This topic had really provided me the chance to deeply reflect on what it means to go ‘open’ with teaching in my institution. To really understand the extent of openness that I am free to do, I realized that I must first chart out the boundaries that limits this openness. The starting point to chart such limitations was to know the policies guiding intellectual properties and licenses attributed to teaching materials and technology resources. Questions on whether as teachers can we really be open and share everything, and who owns the copyrights to our teaching resources and technologies were some of the major questions discussed in the group. We came to quickly realize that different institutions in different countries regulate ownership of teaching materials and resources differently. So, main lesson learnt, know that before one goes full on to engage in open teaching, he or she will need to start with having good knowledge of the policies surrounding teaching and pedagogy in the institution that he or she is teaching in.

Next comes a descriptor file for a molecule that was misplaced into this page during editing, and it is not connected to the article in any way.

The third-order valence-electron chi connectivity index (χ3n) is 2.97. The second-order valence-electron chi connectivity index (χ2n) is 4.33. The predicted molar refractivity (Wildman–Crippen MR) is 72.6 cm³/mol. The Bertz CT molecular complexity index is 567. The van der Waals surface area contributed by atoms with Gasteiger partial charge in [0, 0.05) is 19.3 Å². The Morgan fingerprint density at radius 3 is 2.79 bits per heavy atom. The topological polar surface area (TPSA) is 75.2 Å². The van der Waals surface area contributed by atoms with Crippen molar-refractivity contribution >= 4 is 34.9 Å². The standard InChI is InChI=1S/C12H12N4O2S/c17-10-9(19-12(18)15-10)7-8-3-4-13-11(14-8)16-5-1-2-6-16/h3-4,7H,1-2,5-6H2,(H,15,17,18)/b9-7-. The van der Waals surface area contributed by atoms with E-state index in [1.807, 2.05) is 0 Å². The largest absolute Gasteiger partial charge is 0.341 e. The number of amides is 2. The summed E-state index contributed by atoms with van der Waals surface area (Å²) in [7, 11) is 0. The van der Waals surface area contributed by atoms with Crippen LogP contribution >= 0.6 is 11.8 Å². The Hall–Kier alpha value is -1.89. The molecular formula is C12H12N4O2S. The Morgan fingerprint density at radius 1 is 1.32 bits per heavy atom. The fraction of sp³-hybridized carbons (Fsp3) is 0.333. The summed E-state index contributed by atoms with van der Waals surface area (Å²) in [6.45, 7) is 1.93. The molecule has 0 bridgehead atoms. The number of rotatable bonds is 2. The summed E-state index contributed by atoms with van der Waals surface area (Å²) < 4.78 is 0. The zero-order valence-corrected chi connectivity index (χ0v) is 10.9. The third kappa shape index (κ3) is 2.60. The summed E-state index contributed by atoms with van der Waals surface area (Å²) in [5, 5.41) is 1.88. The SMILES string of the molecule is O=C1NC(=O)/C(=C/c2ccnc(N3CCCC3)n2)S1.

Another significant thought that came to me as the group discussed and reflected on teaching via open courses dealt with the issue of incentives. I have always wondered whether the issue of ownership of online courses developed by researchers/educators represents a “danger” of courses going open online. Compared to open publication of research – where researchers get ‘rewards’ through timely communication and citation of research – the incentives from going open in developing and distributing online courses are much less clear. This represents a disparity and to some extent, a paradox between teaching and research in universities.

Another thought that came to my mind and discussed in the group was when ‘going open’ in university course teaching is the copyright issue of the materials/publications used in the open course? Do I need to clear copyright if I were to use third-party ‘openly-available’ course materials in an “open” online course that I have created, even if the online course I am creating is for educational purposes? Then again, what if I am making profits from the course – as an individual as compared to a university faculty? Will that matter? Will the students and participants in the open course matter also? These, I think are important questions that needs to be answered as universities around the world begin to seriously embark on distanced online learning and courses – especially post COVID-19.

Topic 2: Open Learning – Sharing and Openness